• Increasing glaucomatous changes in the optic cup or increasing visual field defects: Regardless of the pressure measured, these changes showthat the current pressure level is too high for the optic nerve and that additional medical therapy is indicated. This also applies to patients with advanced glaucomatous damage and threshold pressure levels (around 22mm Hg). The strongest possible medications are indicated in these cases to lower pressure as much as possible (10–12mm Hg).
  • Early stages: It is often difficult to determine whether therapy is indicated in the early stages, especially where intraocular pressure is elevated slightly above threshold values. Patients with low-tension glaucoma exhibit increasing cupping of the optical disk even at normal pressures (less than 22mmHg), whereas patients with elevated intraocular pressure (25–33mm Hg) may exhibit an unchanged optic nerve for years. Patients with suspected glaucoma and risk factors such as a family history of the disorder, middle myopia, glaucoma in the other eye, or differences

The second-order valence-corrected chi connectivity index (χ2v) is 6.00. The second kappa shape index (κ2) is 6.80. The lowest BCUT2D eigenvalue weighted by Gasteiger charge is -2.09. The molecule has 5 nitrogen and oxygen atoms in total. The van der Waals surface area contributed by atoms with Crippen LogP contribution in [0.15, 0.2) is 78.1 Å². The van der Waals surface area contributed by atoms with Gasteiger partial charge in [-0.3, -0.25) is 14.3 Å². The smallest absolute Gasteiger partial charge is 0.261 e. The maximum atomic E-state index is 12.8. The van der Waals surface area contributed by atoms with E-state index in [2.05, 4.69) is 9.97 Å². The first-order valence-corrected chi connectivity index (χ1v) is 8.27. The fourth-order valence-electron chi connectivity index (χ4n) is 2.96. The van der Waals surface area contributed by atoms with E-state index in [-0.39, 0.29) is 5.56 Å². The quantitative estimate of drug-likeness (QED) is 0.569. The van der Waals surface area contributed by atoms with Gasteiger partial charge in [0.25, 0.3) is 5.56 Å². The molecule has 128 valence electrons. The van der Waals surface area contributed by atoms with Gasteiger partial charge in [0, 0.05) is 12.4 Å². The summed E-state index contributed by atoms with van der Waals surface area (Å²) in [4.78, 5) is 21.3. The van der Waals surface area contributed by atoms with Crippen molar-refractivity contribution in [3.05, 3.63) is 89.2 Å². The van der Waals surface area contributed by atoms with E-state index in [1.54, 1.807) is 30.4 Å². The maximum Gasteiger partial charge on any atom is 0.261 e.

between the optic cup in the two eyes should be monitored closely. Follow-up
    examinations should be performed three to four times a year, especially for
    patients not undergoing treatment.

Medical therapy. Available options in medical treatment of glaucoma:

  • Inhibit aqueous humor production.
  • Increase trabecular outflow.
  • Increase uveoscleral outflow.
    glaucoma5.png
  • Principles of medical treatment of primary open angle glaucoma:
  1. Medical therapy is the treatment of choice for primary open angle glaucoma.
  2. Surgery is indicated only where medical therapy fails.

There is no one generally applicable therapy plan. However, several principles may be formulated:

  • Where miosis is undesirable, therapy should begin with beta blockers.
  • Where miosis is not a problem (as is the case with aphakia), therapy begins with miotic agents.